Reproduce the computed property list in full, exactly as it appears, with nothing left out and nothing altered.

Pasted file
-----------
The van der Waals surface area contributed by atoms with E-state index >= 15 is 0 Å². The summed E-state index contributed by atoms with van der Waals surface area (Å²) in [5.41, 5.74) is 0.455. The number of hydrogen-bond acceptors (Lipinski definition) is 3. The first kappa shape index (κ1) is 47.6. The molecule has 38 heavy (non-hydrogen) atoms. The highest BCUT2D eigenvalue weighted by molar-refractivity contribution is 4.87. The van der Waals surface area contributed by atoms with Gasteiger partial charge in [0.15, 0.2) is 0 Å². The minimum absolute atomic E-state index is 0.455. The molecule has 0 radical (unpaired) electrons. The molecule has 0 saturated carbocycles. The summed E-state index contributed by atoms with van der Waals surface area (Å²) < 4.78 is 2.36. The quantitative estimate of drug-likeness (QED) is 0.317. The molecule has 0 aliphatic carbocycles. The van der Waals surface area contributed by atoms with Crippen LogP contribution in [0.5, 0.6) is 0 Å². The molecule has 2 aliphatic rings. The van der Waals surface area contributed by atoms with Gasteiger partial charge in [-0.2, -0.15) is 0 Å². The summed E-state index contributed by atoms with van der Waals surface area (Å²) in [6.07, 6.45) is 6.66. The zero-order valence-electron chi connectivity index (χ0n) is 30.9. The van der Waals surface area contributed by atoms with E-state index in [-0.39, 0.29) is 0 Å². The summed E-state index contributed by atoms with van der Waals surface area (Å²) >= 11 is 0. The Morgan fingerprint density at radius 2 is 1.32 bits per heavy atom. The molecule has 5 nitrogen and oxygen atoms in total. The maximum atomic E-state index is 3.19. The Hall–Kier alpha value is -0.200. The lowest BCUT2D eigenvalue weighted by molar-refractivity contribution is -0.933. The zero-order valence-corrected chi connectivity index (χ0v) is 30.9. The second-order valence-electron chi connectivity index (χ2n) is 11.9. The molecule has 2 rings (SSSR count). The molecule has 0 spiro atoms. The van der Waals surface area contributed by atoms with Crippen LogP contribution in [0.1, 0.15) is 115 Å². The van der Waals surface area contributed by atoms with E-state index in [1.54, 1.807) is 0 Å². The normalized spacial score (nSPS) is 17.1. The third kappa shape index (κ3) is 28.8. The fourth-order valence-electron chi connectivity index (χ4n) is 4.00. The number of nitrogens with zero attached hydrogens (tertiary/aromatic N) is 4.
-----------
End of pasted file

The van der Waals surface area contributed by atoms with E-state index >= 15 is 0 Å². The summed E-state index contributed by atoms with van der Waals surface area (Å²) in [5.41, 5.74) is 0.455. The number of hydrogen-bond acceptors (Lipinski definition) is 3. The first kappa shape index (κ1) is 47.6. The molecule has 38 heavy (non-hydrogen) atoms. The highest BCUT2D eigenvalue weighted by molar-refractivity contribution is 4.87. The van der Waals surface area contributed by atoms with Gasteiger partial charge in [0.15, 0.2) is 0 Å². The minimum absolute atomic E-state index is 0.455. The molecule has 0 radical (unpaired) electrons. The molecule has 0 saturated carbocycles. The summed E-state index contributed by atoms with van der Waals surface area (Å²) < 4.78 is 2.36. The quantitative estimate of drug-likeness (QED) is 0.317. The molecule has 0 aliphatic carbocycles. The van der Waals surface area contributed by atoms with Crippen LogP contribution in [0.5, 0.6) is 0 Å². The molecule has 2 aliphatic rings. The van der Waals surface area contributed by atoms with Gasteiger partial charge in [-0.2, -0.15) is 0 Å². The summed E-state index contributed by atoms with van der Waals surface area (Å²) in [6.07, 6.45) is 6.66. The zero-order valence-electron chi connectivity index (χ0n) is 30.9. The van der Waals surface area contributed by atoms with E-state index in [-0.39, 0.29) is 0 Å². The summed E-state index contributed by atoms with van der Waals surface area (Å²) >= 11 is 0. The Morgan fingerprint density at radius 2 is 1.32 bits per heavy atom. The molecule has 5 nitrogen and oxygen atoms in total. The maximum atomic E-state index is 3.19. The Hall–Kier alpha value is -0.200. The lowest BCUT2D eigenvalue weighted by molar-refractivity contribution is -0.933. The zero-order valence-corrected chi connectivity index (χ0v) is 30.9. The second-order valence-electron chi connectivity index (χ2n) is 11.9. The molecule has 2 rings (SSSR count). The molecule has 0 spiro atoms. The van der Waals surface area contributed by atoms with Crippen LogP contribution in [0.1, 0.15) is 115 Å². The van der Waals surface area contributed by atoms with E-state index in [1.54, 1.807) is 0 Å². The normalized spacial score (nSPS) is 17.1. The third kappa shape index (κ3) is 28.8. The fourth-order valence-electron chi connectivity index (χ4n) is 4.00. The number of nitrogens with zero attached hydrogens (tertiary/aromatic N) is 4.